There are many dangers within our society despite its calm appearance and overly-publicized sensational crimes. Most of these dangers come in the form of victimization and exploitation with a great many of them being perfectly legal. As a child you must conform to avoid humiliation at the hands of your peers and work hard to live up to the expectations of your parents and teachers. As an adult you face those same pressures and more, including living up to the expectations of your boss and spouse, providing for your family, and fending off the constant assault on your wealth from all directions. Failing in any one of these areas can result in anything from mild discomfort to a major personal catastrophe, so we try hard to succeed. Successful defense requires consciousness so that we can think through all the problems that we face and avoid falling for the tricks and traps of clever con artists. But consciousness is more than something which forms when dangers are imminent and then goes away when they are distant. Consciousness is a permanent state, and that implies a continuous source of danger. I think that consciousness is made permanent by repeatedly exposing someone to sometimes traumatic failures until the fear of failure has been made indelible in the mind of the individual. This can come about as a series of lesser traumatic events, a single very traumatic event, or some combination of the two. It matters not how it comes about, since the important part is that the individual will always feel the fear of failure and thus will always work towards preventing it.
We don't set out to traumatize our children and peers, in fact we usually set out to do the opposite since we love and respect them, but both we and our society have expectations for our children that they need to live up to or else they will suffer both in the present and in the future. So in order to help them to meet those expectations, we are forced to motivate them to achieve. We try to use the "carrot only" approach, but that can only get us so far. Punishment is required to prevent our children from doing things that we don't want them to do and also to prevent them from becoming spoiled, lethargic, or content. So when they fall short, and they inevitably do, the hammer comes down. Punishment isn't necessarily a physical beating. In fact, that is not the most effective form of punishment. Far more powerful, and potentially traumatic or damaging as well, is some sort of deprivation, such as taking away a beloved possession, social isolation, or withholding affection from the child. We don't want to do these things, but we do them because we they work: motivation is increased and expectations are often reached where the "carrot only" approach had failed. But there are dangers. It isn't easy to get exactly the results we want, usually because we are not in a rational state when we are applying punishment, and severe trauma leading to mental disorders can sometimes be the result.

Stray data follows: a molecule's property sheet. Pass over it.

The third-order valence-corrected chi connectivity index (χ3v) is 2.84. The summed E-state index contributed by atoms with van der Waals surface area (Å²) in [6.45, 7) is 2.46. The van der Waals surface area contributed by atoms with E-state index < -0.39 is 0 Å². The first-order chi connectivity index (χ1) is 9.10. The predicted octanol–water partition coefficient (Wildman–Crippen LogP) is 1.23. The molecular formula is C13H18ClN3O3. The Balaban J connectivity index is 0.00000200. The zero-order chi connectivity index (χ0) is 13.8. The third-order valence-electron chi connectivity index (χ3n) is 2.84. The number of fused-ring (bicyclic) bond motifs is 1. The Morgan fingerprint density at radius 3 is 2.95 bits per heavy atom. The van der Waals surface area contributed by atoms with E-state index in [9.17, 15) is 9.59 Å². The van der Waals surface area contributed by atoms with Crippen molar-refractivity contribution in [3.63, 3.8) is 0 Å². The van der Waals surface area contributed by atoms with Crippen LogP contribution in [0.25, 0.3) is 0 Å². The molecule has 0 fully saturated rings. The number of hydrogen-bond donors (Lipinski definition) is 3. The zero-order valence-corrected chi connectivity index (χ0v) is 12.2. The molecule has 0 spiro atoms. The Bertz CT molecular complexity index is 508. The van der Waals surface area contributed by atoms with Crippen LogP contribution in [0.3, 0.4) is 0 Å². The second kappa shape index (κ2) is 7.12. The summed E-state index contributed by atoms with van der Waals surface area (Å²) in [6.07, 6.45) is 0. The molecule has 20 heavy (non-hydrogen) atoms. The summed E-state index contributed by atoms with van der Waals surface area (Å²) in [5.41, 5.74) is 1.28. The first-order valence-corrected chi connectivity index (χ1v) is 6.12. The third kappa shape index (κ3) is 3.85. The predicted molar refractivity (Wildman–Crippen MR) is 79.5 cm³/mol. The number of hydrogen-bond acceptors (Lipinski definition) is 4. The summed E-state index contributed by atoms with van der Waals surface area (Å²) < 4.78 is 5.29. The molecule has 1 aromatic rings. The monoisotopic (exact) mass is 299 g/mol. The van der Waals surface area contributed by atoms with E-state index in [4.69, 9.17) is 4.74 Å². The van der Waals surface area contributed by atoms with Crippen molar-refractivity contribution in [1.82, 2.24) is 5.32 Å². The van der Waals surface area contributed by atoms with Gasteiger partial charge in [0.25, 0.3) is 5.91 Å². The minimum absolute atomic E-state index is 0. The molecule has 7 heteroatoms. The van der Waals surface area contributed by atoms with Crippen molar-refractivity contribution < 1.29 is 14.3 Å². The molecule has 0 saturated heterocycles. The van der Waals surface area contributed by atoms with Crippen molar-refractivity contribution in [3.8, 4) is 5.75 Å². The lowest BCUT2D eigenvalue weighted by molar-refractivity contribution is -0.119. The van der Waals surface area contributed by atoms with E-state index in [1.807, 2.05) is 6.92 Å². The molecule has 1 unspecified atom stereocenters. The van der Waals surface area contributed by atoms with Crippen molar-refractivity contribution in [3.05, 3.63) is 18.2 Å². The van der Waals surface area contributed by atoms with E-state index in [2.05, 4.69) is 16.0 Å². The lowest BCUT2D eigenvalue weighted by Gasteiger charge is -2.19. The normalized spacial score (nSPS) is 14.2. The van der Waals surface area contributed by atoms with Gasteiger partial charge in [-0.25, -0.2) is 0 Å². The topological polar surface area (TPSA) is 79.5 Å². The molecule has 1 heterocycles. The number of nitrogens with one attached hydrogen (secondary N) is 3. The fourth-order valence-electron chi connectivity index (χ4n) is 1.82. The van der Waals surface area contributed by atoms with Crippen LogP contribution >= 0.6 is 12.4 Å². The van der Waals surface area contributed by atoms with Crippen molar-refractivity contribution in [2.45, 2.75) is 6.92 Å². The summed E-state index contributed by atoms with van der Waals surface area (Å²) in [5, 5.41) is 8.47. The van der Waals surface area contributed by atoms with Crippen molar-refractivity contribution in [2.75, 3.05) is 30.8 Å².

This may sound like I am contending that consciousness is some form of insanity. I wouldn't go so far as to say that, but due to the similarities between consciousness and dissociation disorders it seems that consciousness is in essence a mild form of dissociation with similar causes and mechanisms. Dissociation is a form of mental paralysis, temporarily disconnecting mind from body, which stops the person from moving or acting in any way. It is the "freeze" part of the instinctive fight, flight, or freeze reaction to dangers and served our ancestors and predecessors well during encounters with predators who located their prey primarily through detecting motion. I think that in conscious people, this dissociation mechanism enables us to stop and think whenever we encounter dangers, serving as a layer between the outside world and our thoughts, and as a layer between our thoughts and our actions. Since most of the dangers we face are not immediate, we can afford the luxury of waiting and thinking through our options. And since many of the dangers we face are complicated, we need to prevent ourselves from acting reflexively or impulsively lest we do the wrong thing. Also, with practice, I think we are able to relax the total paralysis part of the dissociation mechanism so that we can think and act at the same time. We can also learn to be thinking about one thing while we are doing another, allowing us to deal with dangers full time while going about our daily lives. That is pretty much the definition of dissociation, a sharp division between mind and body, but not so sharp as to inhibit all action. Thus, in my view, as conscious organisms we are constantly in fear, to a degree, and constantly trying to work our way out of that fear. I think that the conscious state is one of mild, controlled panic.